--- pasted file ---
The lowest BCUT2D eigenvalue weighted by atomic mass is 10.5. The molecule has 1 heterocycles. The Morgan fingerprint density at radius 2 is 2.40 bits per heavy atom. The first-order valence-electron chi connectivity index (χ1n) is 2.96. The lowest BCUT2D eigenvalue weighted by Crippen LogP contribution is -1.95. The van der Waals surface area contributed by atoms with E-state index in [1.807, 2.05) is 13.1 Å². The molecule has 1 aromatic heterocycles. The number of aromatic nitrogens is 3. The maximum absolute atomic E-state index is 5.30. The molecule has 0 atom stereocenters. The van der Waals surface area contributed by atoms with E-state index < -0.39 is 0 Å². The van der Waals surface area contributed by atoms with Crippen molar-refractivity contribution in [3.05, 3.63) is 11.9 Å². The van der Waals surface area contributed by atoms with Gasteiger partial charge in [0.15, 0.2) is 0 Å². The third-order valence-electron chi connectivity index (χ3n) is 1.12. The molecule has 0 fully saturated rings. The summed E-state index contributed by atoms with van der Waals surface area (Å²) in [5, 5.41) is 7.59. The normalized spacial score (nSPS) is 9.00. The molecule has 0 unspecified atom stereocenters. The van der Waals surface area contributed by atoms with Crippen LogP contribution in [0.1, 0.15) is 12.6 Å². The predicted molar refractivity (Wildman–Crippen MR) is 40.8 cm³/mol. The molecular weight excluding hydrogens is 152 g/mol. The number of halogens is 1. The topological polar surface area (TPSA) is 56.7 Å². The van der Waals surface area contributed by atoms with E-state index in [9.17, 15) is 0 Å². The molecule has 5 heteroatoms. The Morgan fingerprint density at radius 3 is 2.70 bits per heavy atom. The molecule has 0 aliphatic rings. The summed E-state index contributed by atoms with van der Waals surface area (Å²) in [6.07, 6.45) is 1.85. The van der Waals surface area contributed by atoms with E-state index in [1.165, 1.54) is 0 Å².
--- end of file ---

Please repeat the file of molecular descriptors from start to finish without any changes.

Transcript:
The lowest BCUT2D eigenvalue weighted by atomic mass is 10.5. The molecule has 1 heterocycles. The Morgan fingerprint density at radius 2 is 2.40 bits per heavy atom. The first-order valence-electron chi connectivity index (χ1n) is 2.96. The lowest BCUT2D eigenvalue weighted by Crippen LogP contribution is -1.95. The van der Waals surface area contributed by atoms with E-state index in [1.807, 2.05) is 13.1 Å². The molecule has 1 aromatic heterocycles. The number of aromatic nitrogens is 3. The maximum absolute atomic E-state index is 5.30. The molecule has 0 atom stereocenters. The van der Waals surface area contributed by atoms with E-state index < -0.39 is 0 Å². The van der Waals surface area contributed by atoms with Crippen molar-refractivity contribution in [3.05, 3.63) is 11.9 Å². The van der Waals surface area contributed by atoms with Gasteiger partial charge in [0.15, 0.2) is 0 Å². The third-order valence-electron chi connectivity index (χ3n) is 1.12. The molecule has 0 fully saturated rings. The summed E-state index contributed by atoms with van der Waals surface area (Å²) in [5, 5.41) is 7.59. The normalized spacial score (nSPS) is 9.00. The molecule has 0 unspecified atom stereocenters. The van der Waals surface area contributed by atoms with Crippen LogP contribution in [0.1, 0.15) is 12.6 Å². The predicted molar refractivity (Wildman–Crippen MR) is 40.8 cm³/mol. The molecular weight excluding hydrogens is 152 g/mol. The number of halogens is 1. The topological polar surface area (TPSA) is 56.7 Å². The van der Waals surface area contributed by atoms with E-state index in [9.17, 15) is 0 Å². The molecule has 5 heteroatoms. The Morgan fingerprint density at radius 3 is 2.70 bits per heavy atom. The molecule has 0 aliphatic rings. The summed E-state index contributed by atoms with van der Waals surface area (Å²) in [6.07, 6.45) is 1.85. The van der Waals surface area contributed by atoms with E-state index in [1.165, 1.54) is 0 Å².